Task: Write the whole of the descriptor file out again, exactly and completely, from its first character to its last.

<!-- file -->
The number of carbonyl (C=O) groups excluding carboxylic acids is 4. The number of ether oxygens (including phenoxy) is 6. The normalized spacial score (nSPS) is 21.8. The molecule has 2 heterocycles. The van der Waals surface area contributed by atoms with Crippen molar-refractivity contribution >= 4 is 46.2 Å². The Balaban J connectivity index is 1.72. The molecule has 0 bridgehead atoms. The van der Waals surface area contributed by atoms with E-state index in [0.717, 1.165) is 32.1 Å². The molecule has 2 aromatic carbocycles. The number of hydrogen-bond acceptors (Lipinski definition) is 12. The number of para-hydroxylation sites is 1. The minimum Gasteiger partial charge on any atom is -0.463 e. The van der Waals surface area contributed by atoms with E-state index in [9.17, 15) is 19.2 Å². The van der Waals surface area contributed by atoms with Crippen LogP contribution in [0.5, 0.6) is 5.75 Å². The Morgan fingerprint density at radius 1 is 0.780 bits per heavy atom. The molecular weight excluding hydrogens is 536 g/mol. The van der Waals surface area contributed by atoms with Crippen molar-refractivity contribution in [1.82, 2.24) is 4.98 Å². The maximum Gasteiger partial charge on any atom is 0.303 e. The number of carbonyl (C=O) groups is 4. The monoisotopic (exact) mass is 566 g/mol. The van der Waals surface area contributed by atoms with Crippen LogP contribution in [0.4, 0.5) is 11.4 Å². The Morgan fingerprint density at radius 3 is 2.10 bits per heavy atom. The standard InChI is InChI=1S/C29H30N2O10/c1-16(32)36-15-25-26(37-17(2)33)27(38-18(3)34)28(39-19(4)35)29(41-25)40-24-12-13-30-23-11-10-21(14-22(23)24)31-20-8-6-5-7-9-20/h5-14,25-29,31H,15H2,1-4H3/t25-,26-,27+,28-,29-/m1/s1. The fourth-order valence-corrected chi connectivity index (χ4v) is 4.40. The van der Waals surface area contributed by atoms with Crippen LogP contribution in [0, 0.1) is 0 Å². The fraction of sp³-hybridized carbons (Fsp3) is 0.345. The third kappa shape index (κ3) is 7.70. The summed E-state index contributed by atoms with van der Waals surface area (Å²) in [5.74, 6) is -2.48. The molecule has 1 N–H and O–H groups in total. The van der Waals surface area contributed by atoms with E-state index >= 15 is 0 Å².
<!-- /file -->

The number of carbonyl (C=O) groups excluding carboxylic acids is 4. The number of ether oxygens (including phenoxy) is 6. The normalized spacial score (nSPS) is 21.8. The molecule has 2 heterocycles. The van der Waals surface area contributed by atoms with Crippen molar-refractivity contribution >= 4 is 46.2 Å². The Balaban J connectivity index is 1.72. The molecule has 0 bridgehead atoms. The van der Waals surface area contributed by atoms with E-state index in [0.717, 1.165) is 32.1 Å². The molecule has 2 aromatic carbocycles. The number of hydrogen-bond acceptors (Lipinski definition) is 12. The number of para-hydroxylation sites is 1. The minimum Gasteiger partial charge on any atom is -0.463 e. The van der Waals surface area contributed by atoms with E-state index in [9.17, 15) is 19.2 Å². The van der Waals surface area contributed by atoms with Crippen LogP contribution in [0.5, 0.6) is 5.75 Å². The Morgan fingerprint density at radius 1 is 0.780 bits per heavy atom. The molecular weight excluding hydrogens is 536 g/mol. The van der Waals surface area contributed by atoms with Crippen molar-refractivity contribution in [1.82, 2.24) is 4.98 Å². The maximum Gasteiger partial charge on any atom is 0.303 e. The number of carbonyl (C=O) groups is 4. The monoisotopic (exact) mass is 566 g/mol. The van der Waals surface area contributed by atoms with Crippen LogP contribution in [0.4, 0.5) is 11.4 Å². The Morgan fingerprint density at radius 3 is 2.10 bits per heavy atom. The standard InChI is InChI=1S/C29H30N2O10/c1-16(32)36-15-25-26(37-17(2)33)27(38-18(3)34)28(39-19(4)35)29(41-25)40-24-12-13-30-23-11-10-21(14-22(23)24)31-20-8-6-5-7-9-20/h5-14,25-29,31H,15H2,1-4H3/t25-,26-,27+,28-,29-/m1/s1. The fourth-order valence-corrected chi connectivity index (χ4v) is 4.40. The van der Waals surface area contributed by atoms with Crippen LogP contribution in [0, 0.1) is 0 Å². The fraction of sp³-hybridized carbons (Fsp3) is 0.345. The third kappa shape index (κ3) is 7.70. The summed E-state index contributed by atoms with van der Waals surface area (Å²) in [5.74, 6) is -2.48. The molecule has 1 N–H and O–H groups in total. The van der Waals surface area contributed by atoms with E-state index >= 15 is 0 Å².